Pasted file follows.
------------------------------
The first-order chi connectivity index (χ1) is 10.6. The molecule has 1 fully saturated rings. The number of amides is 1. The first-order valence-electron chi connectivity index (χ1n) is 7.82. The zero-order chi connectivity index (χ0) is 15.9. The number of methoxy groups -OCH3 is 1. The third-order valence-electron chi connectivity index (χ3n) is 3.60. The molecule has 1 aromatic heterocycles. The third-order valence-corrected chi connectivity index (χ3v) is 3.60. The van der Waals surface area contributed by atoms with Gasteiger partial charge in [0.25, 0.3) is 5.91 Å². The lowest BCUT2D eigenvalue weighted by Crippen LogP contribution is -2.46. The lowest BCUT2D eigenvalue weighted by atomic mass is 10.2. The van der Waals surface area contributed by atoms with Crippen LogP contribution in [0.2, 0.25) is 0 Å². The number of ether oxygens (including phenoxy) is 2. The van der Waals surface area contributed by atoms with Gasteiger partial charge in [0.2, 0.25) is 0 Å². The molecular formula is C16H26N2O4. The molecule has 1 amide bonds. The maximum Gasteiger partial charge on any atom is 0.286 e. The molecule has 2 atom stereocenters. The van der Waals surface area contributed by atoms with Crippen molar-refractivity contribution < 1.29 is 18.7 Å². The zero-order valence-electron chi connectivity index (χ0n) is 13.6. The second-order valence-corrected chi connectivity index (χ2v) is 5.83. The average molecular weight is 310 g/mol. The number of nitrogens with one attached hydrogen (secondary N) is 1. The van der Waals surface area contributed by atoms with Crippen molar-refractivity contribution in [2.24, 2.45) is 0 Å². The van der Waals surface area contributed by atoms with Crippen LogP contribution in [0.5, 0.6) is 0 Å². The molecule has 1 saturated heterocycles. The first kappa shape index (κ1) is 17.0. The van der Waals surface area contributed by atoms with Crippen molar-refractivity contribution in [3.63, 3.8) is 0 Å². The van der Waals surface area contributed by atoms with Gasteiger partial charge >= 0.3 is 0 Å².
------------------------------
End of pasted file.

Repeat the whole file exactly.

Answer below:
The first-order chi connectivity index (χ1) is 10.6. The molecule has 1 fully saturated rings. The number of amides is 1. The first-order valence-electron chi connectivity index (χ1n) is 7.82. The zero-order chi connectivity index (χ0) is 15.9. The number of methoxy groups -OCH3 is 1. The third-order valence-electron chi connectivity index (χ3n) is 3.60. The molecule has 1 aromatic heterocycles. The third-order valence-corrected chi connectivity index (χ3v) is 3.60. The van der Waals surface area contributed by atoms with Gasteiger partial charge in [0.25, 0.3) is 5.91 Å². The lowest BCUT2D eigenvalue weighted by Crippen LogP contribution is -2.46. The lowest BCUT2D eigenvalue weighted by atomic mass is 10.2. The van der Waals surface area contributed by atoms with Crippen LogP contribution in [0.2, 0.25) is 0 Å². The number of ether oxygens (including phenoxy) is 2. The van der Waals surface area contributed by atoms with Gasteiger partial charge in [0.2, 0.25) is 0 Å². The molecular formula is C16H26N2O4. The molecule has 1 amide bonds. The maximum Gasteiger partial charge on any atom is 0.286 e. The molecule has 2 atom stereocenters. The van der Waals surface area contributed by atoms with Crippen molar-refractivity contribution < 1.29 is 18.7 Å². The zero-order valence-electron chi connectivity index (χ0n) is 13.6. The second-order valence-corrected chi connectivity index (χ2v) is 5.83. The average molecular weight is 310 g/mol. The number of nitrogens with one attached hydrogen (secondary N) is 1. The van der Waals surface area contributed by atoms with Crippen molar-refractivity contribution in [2.24, 2.45) is 0 Å². The van der Waals surface area contributed by atoms with Crippen LogP contribution in [0.5, 0.6) is 0 Å². The molecule has 1 saturated heterocycles. The first kappa shape index (κ1) is 17.0. The van der Waals surface area contributed by atoms with Crippen molar-refractivity contribution in [3.63, 3.8) is 0 Å². The van der Waals surface area contributed by atoms with Gasteiger partial charge >= 0.3 is 0 Å².